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Photo by Dan Meyers via Unsplash


Climate Change


3rd, 4th, 5th


Science, Earth and Space Sciences


100 minutes

Regional Focus

North America, United States, USA - West, Oregon


Google Docs, Google Slides


This lesson plan is licensed under Creative Commons.

Creative Commons License

Water Is Life: Know Your Local Watershed

Last Updated:
Feb 29, 2024
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In this lesson, students learn how human activities impact watersheds, and what communities can do to keep the watershed healthy.

Step 1 - Inquire: Students think about how they use water in their everyday life and the important role that their local watershed plays in their community.

Step 2 - Investigate: Students complete two hands-on activities to understand how watersheds work and the impact that human activities have on watersheds.

Step 3 - Inspire: Students write a poem, short story, or letter about the importance of watershed health and share it with their local watershed council.

Accompanying Teaching Materials
Teaching Tips


  • This lesson provides opportunities for social-emotional check-ins so that students can recognize and understand their feelings as they learn about human-caused problems in watersheds.

  • Students will work effectively in small groups.

  • Students will feel empowered as they learn how to protect their local watershed and educate others about the importance of keeping the watershed healthy.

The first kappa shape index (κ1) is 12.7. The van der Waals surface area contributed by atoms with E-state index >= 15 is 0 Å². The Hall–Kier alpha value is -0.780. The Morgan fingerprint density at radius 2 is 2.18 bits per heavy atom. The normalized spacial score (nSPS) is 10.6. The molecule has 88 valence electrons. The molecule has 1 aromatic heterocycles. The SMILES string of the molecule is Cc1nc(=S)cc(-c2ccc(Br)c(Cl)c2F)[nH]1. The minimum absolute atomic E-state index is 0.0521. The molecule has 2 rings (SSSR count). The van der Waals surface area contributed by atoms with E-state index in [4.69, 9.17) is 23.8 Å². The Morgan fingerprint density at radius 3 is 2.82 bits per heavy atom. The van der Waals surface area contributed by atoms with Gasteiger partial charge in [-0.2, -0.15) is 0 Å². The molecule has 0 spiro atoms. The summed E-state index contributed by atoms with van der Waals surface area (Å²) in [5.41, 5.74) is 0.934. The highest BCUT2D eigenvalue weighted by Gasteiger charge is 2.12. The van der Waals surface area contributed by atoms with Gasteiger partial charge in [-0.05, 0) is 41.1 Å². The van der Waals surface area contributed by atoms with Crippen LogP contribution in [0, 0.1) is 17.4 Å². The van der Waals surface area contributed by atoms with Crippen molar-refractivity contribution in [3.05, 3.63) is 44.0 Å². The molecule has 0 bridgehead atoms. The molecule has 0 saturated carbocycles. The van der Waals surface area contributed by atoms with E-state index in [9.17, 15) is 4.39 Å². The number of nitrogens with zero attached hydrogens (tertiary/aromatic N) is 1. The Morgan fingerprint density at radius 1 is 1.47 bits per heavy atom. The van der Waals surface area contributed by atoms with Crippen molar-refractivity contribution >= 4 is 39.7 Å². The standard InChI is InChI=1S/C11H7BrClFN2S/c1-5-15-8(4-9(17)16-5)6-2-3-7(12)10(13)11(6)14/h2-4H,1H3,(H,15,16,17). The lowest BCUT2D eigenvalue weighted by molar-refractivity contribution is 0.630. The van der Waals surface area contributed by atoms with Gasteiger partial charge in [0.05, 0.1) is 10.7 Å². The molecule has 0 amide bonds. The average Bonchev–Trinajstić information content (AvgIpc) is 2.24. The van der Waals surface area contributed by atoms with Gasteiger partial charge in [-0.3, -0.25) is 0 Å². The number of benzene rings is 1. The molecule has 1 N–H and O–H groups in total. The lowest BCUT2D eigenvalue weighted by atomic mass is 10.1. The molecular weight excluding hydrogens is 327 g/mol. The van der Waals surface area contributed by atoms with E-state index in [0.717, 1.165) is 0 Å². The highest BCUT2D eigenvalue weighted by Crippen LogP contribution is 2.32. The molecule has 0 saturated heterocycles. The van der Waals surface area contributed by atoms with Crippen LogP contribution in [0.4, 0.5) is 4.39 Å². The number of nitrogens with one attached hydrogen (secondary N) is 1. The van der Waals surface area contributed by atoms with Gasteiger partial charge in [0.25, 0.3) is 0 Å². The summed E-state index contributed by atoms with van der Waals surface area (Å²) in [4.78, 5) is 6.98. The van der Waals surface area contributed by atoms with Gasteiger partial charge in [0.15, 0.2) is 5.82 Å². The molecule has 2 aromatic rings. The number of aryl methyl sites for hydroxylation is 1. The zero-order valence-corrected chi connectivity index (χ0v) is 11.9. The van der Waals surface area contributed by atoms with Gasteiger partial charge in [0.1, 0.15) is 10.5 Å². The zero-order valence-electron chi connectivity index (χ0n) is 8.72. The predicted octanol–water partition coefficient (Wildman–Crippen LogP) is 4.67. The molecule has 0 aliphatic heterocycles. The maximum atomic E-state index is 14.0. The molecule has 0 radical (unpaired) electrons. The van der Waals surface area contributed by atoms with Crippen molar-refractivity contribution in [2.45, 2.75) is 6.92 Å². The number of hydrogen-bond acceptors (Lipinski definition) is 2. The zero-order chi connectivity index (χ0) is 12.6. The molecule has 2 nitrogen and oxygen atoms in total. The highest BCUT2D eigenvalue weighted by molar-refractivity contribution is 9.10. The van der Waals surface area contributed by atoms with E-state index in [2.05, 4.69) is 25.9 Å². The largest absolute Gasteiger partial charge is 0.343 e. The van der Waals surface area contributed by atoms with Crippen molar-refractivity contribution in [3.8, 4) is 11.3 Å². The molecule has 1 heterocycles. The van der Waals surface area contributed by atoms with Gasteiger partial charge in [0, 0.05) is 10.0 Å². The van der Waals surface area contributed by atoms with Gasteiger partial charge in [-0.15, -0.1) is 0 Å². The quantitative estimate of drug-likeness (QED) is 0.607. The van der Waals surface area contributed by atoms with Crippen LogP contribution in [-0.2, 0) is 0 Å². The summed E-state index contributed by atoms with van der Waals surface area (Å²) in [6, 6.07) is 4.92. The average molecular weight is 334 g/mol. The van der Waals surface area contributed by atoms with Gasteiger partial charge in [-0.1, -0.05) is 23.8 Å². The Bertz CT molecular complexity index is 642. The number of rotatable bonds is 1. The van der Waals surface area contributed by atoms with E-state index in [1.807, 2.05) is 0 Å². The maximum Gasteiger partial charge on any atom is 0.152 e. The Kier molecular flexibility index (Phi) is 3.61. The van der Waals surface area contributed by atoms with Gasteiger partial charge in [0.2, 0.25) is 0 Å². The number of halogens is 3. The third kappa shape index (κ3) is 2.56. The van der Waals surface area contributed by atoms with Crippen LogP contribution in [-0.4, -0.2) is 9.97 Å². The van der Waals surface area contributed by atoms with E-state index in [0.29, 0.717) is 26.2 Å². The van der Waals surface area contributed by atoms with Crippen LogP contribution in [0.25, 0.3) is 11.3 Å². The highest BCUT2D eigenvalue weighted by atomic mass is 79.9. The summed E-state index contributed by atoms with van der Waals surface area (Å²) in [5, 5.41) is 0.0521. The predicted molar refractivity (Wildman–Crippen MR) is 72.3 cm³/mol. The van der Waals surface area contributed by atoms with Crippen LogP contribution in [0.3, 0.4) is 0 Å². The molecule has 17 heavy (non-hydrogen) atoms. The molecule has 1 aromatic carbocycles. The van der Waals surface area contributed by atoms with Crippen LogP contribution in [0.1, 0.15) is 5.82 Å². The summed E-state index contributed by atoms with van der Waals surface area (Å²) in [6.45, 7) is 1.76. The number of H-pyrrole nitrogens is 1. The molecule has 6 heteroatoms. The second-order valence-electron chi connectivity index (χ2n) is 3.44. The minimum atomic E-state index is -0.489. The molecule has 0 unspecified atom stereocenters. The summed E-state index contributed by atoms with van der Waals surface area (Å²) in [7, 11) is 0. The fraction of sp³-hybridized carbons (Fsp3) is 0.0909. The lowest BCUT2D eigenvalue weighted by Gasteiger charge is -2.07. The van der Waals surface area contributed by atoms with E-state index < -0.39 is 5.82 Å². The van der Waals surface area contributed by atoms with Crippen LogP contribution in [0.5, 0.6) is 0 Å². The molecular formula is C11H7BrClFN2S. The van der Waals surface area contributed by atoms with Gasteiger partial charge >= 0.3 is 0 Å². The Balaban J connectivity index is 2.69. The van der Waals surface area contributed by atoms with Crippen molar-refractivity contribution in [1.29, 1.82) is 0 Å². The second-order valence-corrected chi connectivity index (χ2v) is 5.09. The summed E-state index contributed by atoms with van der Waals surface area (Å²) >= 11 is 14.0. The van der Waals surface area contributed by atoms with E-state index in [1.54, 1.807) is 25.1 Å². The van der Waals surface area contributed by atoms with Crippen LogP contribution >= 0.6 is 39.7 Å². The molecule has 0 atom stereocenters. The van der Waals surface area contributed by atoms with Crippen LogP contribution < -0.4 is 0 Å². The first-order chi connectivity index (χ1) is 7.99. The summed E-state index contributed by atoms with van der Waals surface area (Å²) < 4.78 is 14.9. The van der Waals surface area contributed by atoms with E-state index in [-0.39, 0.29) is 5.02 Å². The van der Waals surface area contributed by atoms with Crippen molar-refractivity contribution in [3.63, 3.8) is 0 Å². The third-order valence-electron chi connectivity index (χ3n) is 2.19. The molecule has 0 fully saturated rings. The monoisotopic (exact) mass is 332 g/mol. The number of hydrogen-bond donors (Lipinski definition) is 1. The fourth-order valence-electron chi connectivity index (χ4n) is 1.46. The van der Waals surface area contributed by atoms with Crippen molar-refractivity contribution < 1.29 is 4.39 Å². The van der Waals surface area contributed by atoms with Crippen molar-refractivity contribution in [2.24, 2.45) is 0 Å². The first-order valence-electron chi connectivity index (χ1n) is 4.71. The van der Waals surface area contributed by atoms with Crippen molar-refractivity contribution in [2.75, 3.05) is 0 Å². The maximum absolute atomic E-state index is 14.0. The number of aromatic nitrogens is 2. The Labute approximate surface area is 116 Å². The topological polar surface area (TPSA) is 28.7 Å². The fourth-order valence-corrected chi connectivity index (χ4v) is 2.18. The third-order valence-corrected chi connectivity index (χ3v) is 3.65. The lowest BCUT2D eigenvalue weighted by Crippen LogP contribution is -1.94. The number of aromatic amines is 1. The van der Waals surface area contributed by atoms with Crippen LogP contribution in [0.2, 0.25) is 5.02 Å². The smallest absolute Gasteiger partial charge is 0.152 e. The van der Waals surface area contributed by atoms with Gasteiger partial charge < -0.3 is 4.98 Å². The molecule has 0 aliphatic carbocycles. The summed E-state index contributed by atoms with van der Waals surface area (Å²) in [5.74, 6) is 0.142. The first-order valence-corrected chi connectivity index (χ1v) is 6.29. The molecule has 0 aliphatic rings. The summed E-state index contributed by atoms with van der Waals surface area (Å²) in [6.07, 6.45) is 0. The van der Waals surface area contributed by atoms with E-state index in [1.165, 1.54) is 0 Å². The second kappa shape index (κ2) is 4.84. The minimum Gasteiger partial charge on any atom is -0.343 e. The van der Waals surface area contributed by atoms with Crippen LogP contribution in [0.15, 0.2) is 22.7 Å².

Additional Prerequisites

  • Students should be familiar with the water cycle. The following resources can help students who are unfamiliar with the topic:

  • Students should be able to read a map.

  • Teacher will need to gather the following items for each small group for the two Crumpled Paper Watershed activities:

    • 2 sheets of blank paper

    • 1 spray bottle filled with water

    • A black, brown, red, and blue water-soluble marker


  • Students can work on the two Crumpled Paper Watershed activities in mixed-ability groups, pairs, or individually.

  • You can tailor the written response activity in the Inspire section to suit students’ needs. For example, stronger writers can be tasked with including three or more terms from the glossary in their response.

  • In this lesson, students are required to share their written responses with their local watershed council. You can change how students share their written responses. Further, you can require that students share their responses in more than one way (e.g., watershed council, social media post, newspaper article, etc.)

Scientist Notes

This lesson allows students to learn about watersheds, their spatial distribution, and the role they play in improving water quality. Students will also learn about ways of protecting their local watersheds from pollution and other harmful human activities. The materials, maps, and activities embedded in the lesson were thoroughly reviewed, and this lesson has passed our science credibility process.


Note On Standards:

This lesson is aligned to Oregon standards. Review the aligned standards directly in the lesson plan document and teacher slideshow.

Discover more on the Oregon Climate Education Hub.
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